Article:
A: Again, to some extent they are. Granted, that does not really provide the full picture of what is going on here. The presidential nomination process is a coordination problem. Often this problem is discussed in terms of the varying interests and voices within a party settling on a presidential nominee. But the idea applies to the rules making process and the states' reactions to them as well. [Collectively, both are are part of the invisible primary.] State parties have a role to play in the coordination of the calendar, but that role is exaggerated in the Washington Times piece.

As FHQ has said, this is a sequential process; the rules making and state-level reaction. The national parties have done their part by finalizing the delegate selection rules that will govern the process in 2016. However, it isn't the state parties that will act alone in making the decisions on calendar positioning now. State parties have the final say, but more often than not state governments -- state legislatures and governors -- will choose to move the date (if they can agree on one). State parties have the final up or down vote on the matter but rarely opt out of the date the state government has selected. Most state parties have a very difficult time turning down a state-subsidized primary election when the alternative is the state party footing the bill for a primary or more likely caucuses on a date of their choosing.

Do state parties opt out of state-funded primaries? Sure, but it is the exception rather than the rule. Idaho Republicans, for instance, opted out of the the May state-funded primary in 2012 in order to hold earlier March caucuses.

The thing about Hallow's article is that the focus early on is mostly on the supposed tension between Nevada and South Carolina for the third spot on the Republican calendar. But that sample skews the perception of who is really in charge of setting the date. Nevada Republicans hold caucuses for the purposes of selecting and allocating delegates to the presidential candidates. State parties control caucuses. Rare is the state that has a law or laws on the books that affect the date of caucuses. South Carolina has traditionally held a party-run (and funded) primary. That practice changed in 2008 though. The parties retained the date setting ability while handing off the funding to the state government.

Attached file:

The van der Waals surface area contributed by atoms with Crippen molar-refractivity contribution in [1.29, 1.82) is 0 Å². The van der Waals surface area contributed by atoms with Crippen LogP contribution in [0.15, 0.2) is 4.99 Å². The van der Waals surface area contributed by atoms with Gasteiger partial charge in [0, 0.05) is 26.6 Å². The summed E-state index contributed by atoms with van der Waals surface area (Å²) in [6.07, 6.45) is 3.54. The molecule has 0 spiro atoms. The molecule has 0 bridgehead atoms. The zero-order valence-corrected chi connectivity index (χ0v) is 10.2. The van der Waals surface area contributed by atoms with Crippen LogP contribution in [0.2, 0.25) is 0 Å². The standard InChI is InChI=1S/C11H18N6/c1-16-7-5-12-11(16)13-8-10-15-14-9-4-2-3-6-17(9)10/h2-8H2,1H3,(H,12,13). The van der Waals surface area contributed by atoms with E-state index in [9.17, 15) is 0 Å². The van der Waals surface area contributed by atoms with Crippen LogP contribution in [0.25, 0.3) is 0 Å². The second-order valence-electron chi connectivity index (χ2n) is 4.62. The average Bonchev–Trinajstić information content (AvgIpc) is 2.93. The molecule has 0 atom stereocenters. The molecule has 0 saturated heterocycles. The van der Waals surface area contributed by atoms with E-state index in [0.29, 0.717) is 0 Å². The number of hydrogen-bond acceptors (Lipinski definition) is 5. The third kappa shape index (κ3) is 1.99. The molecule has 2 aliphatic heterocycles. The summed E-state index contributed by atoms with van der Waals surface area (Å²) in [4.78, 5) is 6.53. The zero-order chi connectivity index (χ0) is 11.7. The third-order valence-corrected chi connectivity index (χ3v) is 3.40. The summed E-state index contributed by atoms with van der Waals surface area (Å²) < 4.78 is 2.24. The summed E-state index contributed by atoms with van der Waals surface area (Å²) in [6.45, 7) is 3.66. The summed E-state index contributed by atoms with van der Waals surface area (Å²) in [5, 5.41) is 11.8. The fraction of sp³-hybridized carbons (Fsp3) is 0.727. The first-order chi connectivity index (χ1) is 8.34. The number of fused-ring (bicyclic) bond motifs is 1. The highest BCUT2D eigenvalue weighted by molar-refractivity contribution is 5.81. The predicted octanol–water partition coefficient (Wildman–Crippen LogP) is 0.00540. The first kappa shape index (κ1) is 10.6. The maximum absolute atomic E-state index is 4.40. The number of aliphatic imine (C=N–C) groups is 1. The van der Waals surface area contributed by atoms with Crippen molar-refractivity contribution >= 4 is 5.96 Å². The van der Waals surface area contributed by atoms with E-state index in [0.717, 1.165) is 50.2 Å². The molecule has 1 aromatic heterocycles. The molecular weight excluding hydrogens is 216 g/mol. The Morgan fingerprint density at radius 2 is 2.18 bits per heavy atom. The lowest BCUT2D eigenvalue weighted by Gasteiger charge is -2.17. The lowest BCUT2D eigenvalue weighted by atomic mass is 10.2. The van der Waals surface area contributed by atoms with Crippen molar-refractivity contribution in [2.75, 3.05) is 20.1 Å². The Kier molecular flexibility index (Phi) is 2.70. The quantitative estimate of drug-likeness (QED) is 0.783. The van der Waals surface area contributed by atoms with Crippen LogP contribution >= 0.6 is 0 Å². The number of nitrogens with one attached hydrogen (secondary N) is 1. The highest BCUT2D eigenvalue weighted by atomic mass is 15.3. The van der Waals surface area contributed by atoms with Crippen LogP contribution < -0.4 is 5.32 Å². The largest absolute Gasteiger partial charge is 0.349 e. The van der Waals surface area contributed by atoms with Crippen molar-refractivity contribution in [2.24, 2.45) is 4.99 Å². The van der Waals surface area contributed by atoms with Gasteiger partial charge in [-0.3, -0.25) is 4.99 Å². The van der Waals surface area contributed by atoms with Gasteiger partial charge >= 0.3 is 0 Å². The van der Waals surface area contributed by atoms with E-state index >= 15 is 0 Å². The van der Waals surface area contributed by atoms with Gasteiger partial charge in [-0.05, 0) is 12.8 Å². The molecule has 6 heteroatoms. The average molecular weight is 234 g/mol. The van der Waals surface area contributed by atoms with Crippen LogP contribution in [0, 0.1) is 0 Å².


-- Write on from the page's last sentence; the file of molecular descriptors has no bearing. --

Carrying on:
But Nevada and South Carolina are unique as are Iowa and New Hampshire. Sure, they are all carve-out states. But that is a function of the national parties protecting the status of those four states as well as the mechanisms at the state level that allow those states adapt and react to states that might or actually threaten those protected calendar positions. In each and every case -- four of four -- the carve-outs have removed the state legislature from the primary/caucus date selection equation. That allows them to react/adapt more quickly. In states like Florida or Texas -- which are mentioned in the article -- that is not true. Neither the states nor the state parties there are jockeying for positions on the calendar simply because preexisting state law has set those dates already. Texas' spot on the first Tuesday in March has been the law since the 2008 cycle. They haven't moved at all and the state party won't be jockeying for position they already have.


Q: Is Nevada really the biggest threat to South Carolina's position on the Republican calendar?

A: Right now? No. South Carolina has enjoyed being about third on the Republican primary calendar since 1980. But Palmetto state Republicans are not always third (see 2008. Michigan was in between New Hampshire and South Carolina). Actually, being third has occasionally taken a back seat to being the first primary contest in the South. This is a good question for Matt Moore, the chairman of the South Carolina Republican Party: What is more important, being first in the South or third on the calendar? In the past, the former has seemingly been more important, but South Carolina has been lucky that in a number of years the two -- first in the South and third on the calendar -- have overlapped.

There are two reasons why this Nevada threat is overblown (fun though it may be to FHQ in the dog days of summer before things move into high gear in 2015).